Visas and immigration

This page gives you information and signposting to the things you'll need to know about gaining your visa and preparing for travel to the United Kingdom.

The University for the Creative Arts has the status of a Tier 4 Sponsor.

Tier 4 Sponsor status recognises sponsors who show a good history of compliance with their sponsor duties and whose students comply with the terms of their visa or permission to stay in the UK.

The Points Based System (PBS) was designed by the UK government and is the means of regulating immigration to the United Kingdom from outside the European Economic Area (EEA). The scheme is administered by the UK Visa & Immigration (UKV&I). The PBS consists of five separate tiers, 1 through to 5. Tier 4 is the route used for migrants who want to study full time in the UK.

As Tier 4 Sponsor we are taking our obligations on immigration compliance seriously. The information outlined below should give you all the information you require to make an assessment of the process you need to follow from your country. 

  • How to apply for a Tier 4 student visa

    The process for applying for your student visa is slightly different, depending on whether you are applying for a new visa from your home country, already in the UK and need to change your visa, or renewing an existing visa.

    Who can apply

    You can apply for a Tier 4 (general) student visa to study in the UK if you are 16 years old (or over), and you:

    • Have been offered a place on a course
    • Can speak, read, write and understand English
    • Have enough money to support yourself and pay for your course - this will vary depending on your circumstances
    • Are from a country that is not in the European Economic Area (EEA) or Switzerland.

    There are a few more requirements, which are set out in the UK Visas and Immigration website.

    When to apply

    Before you apply for your visa, you must know the date you are planning to enter the UK.

    You can apply for a visa up to three months before the start of your course. How long it takes to process depends on where you are applying from, but you should get a decision within three weeks. Check visa processing times for your country.

    If you are applying for a new visa from within the UK, you must make sure that the start date of your new course (as given on your CAS letter) is less than 28 days from the end of your current visa. If your current visa expires before this, you will need to leave the UK and apply from your home country.

    Applying from your home country

    If you are applying for a new visa from your home country, this is how the process works.

    1. Fill in the online application form and pay the correct fee.
    2. Print out your completed application form and cover sheet.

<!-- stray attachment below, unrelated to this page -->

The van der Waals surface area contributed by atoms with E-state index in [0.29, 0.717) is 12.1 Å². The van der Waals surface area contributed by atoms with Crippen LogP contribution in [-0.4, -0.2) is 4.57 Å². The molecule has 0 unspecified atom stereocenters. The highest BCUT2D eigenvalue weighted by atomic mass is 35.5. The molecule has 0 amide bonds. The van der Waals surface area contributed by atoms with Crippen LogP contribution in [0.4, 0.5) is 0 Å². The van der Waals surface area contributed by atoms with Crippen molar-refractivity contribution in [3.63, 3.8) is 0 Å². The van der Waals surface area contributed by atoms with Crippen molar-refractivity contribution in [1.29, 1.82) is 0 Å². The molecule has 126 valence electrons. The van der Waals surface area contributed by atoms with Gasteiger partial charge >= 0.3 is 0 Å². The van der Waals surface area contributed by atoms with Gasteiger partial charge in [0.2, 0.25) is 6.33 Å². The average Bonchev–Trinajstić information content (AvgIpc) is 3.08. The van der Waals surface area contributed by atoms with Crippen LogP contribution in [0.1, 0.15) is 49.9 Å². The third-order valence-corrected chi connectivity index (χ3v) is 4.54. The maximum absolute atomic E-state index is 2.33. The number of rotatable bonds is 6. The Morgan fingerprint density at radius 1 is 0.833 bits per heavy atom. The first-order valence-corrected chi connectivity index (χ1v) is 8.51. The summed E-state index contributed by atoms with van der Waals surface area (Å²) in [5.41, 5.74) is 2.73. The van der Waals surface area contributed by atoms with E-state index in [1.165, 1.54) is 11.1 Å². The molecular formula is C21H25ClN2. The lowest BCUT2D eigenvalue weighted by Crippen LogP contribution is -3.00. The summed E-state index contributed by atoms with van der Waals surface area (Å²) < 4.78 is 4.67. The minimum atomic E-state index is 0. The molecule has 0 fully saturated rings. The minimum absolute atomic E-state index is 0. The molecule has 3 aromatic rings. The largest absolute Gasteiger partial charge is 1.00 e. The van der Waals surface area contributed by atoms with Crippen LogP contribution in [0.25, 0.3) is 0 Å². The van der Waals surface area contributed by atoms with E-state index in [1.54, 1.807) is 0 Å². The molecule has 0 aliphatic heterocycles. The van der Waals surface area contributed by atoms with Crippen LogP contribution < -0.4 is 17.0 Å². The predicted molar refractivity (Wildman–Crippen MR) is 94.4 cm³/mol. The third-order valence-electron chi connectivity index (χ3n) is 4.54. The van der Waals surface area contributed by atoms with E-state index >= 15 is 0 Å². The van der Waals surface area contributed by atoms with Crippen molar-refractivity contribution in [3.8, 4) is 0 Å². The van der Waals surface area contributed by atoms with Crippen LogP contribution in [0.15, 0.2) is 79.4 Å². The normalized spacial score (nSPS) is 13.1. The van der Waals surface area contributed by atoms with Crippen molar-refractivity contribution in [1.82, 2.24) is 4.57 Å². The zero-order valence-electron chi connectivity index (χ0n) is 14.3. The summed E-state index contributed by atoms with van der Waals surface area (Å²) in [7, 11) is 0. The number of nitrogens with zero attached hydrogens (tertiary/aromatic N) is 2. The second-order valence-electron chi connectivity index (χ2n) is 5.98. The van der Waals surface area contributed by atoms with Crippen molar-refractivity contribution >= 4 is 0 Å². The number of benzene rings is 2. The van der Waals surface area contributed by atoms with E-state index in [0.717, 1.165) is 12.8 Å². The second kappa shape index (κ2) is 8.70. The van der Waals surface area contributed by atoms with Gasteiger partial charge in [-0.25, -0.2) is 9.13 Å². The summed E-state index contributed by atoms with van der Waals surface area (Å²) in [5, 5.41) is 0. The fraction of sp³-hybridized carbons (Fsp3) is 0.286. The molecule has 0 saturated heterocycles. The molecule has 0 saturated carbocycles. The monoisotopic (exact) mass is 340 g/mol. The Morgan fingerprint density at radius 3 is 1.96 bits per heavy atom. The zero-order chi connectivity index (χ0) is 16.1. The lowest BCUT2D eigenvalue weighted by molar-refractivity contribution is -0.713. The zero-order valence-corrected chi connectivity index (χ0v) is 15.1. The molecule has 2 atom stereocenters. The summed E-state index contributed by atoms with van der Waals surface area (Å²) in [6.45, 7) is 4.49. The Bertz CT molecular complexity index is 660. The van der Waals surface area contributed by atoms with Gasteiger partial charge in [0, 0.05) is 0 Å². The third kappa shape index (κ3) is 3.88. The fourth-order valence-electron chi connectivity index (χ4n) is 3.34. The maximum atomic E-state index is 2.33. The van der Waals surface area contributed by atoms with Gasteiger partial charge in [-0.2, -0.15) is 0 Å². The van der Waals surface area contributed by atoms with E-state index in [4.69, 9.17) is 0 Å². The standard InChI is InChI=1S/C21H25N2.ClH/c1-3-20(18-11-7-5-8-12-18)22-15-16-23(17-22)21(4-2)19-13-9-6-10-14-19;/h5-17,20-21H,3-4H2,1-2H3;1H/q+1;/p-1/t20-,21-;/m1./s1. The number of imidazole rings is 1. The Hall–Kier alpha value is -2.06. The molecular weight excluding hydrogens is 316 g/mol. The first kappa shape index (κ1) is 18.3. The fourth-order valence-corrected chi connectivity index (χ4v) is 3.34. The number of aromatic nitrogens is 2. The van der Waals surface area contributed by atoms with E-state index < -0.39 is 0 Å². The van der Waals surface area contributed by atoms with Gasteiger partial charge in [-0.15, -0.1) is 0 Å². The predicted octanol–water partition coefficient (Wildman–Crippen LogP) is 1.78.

3. Book an appointment at a Visa Application Centre (VAC)(if required).
    4. Attend the VAC.
    5. Provide your biometric data and attend a credibility interview if required.
    6. Submit your signed application form, supporting documents and passport, either at the VAC or by post.
    7. Your visa is granted or refused. If it is refused, please contact our International Admissions team.
    8. Your documents and passport are returned.
    9. Check that all the details on your visa are correct.
    10. Travel to the UK on or after the 'valid from' date on your visa. 

    If you are applying from Cuba or North Korea you will need to use a printed application form, rather than applying online. You will then pay your fees at the Visa Application Centre. The rest of the process is the same.

    You can print out the VAF9 form and guidance notes from the UK Visas and Immigration website.

    Applying from within the UK

    If you are already in the UK and need to extend your existing visa, or change to a Tier 4 student visa, you must apply before your current visa expires. If you are switching to a Tier 4 visa, you can only apply if your current visa falls into one of the following categories.

    • Tier 4 (General) Student
    • Tier 4 (Child) Student
    • Tier 1 (Post-study Work) Migrant
    • Tier 2 Migrant
    • Prospective Student

    We recommend that you speak to one of our specialist advisers. They can check your online application form and supporting documents, send your documents to UK Visas and Immigration (UKV&I), track the progress of your application and take secure delivery of your returned passport and new visa.

    This is how the process works.

    1. Create an online account with UKV&I.
    2. Complete the online self-assessment form and application form.
    3. Collect all your documents to support your application.
    4. Make an appointment to meet with a specialist adviser, taking with you all your supporting documents and a copy of your CAS letter or email. They will check your application and advise you about anything else you need.
    5. At the appointment, complete your online application and pay the application fee.
    6. The adviser will print out the cover sheet for your application and post your supporting documents to the UKV&I office.
    7. Once you have provided your biometric data, your application will be considered by a caseworker.
    8. Your documents and new visa (on a Biometric Residence Permit) will be returned to the specialist adviser. They will ask you to collect it from them. If, for any reason, your visa is returned to you directly, please bring it to the Campus Registry as soon as you receive it so that we can take a copy.

     

    You can also apply for your visa in person. The process is slightly different, but gets things done quicker.

    1. Complete steps 1 to 5 as above.
    2. Book an appointment online to take your application and supporting documents to a UK Visas and Immigration Public Enquiry Office. The specialist adviser will then print out the cover sheet for you.
    3. Attend your appointment and provide your biometric data.
    4. You should receive a letter on the day of your appointment which confirms the outcome of your application.